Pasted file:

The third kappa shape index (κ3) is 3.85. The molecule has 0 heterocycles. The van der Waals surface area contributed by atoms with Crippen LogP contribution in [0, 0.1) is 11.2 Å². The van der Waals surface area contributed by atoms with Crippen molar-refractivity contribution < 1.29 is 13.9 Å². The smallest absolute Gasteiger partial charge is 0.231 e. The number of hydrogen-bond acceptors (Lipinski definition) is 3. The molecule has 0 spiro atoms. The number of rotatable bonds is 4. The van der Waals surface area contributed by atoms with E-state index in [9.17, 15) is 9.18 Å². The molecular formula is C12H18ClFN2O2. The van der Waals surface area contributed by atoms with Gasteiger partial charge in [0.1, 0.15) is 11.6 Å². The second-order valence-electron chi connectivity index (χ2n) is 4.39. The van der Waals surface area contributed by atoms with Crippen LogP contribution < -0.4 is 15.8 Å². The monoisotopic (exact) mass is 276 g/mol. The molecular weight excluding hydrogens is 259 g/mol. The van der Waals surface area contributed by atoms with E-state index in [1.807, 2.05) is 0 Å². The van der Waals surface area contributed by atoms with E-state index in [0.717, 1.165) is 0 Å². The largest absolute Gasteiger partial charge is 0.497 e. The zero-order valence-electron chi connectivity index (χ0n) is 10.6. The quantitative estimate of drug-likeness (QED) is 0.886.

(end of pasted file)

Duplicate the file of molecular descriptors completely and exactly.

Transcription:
The third kappa shape index (κ3) is 3.85. The molecule has 0 heterocycles. The van der Waals surface area contributed by atoms with Crippen LogP contribution in [0, 0.1) is 11.2 Å². The van der Waals surface area contributed by atoms with Crippen molar-refractivity contribution < 1.29 is 13.9 Å². The smallest absolute Gasteiger partial charge is 0.231 e. The number of hydrogen-bond acceptors (Lipinski definition) is 3. The molecule has 0 spiro atoms. The number of rotatable bonds is 4. The van der Waals surface area contributed by atoms with E-state index in [9.17, 15) is 9.18 Å². The molecular formula is C12H18ClFN2O2. The van der Waals surface area contributed by atoms with Gasteiger partial charge in [0.1, 0.15) is 11.6 Å². The second-order valence-electron chi connectivity index (χ2n) is 4.39. The van der Waals surface area contributed by atoms with Crippen LogP contribution < -0.4 is 15.8 Å². The monoisotopic (exact) mass is 276 g/mol. The molecular weight excluding hydrogens is 259 g/mol. The van der Waals surface area contributed by atoms with E-state index in [1.807, 2.05) is 0 Å². The van der Waals surface area contributed by atoms with E-state index in [0.717, 1.165) is 0 Å². The largest absolute Gasteiger partial charge is 0.497 e. The zero-order valence-electron chi connectivity index (χ0n) is 10.6. The quantitative estimate of drug-likeness (QED) is 0.886.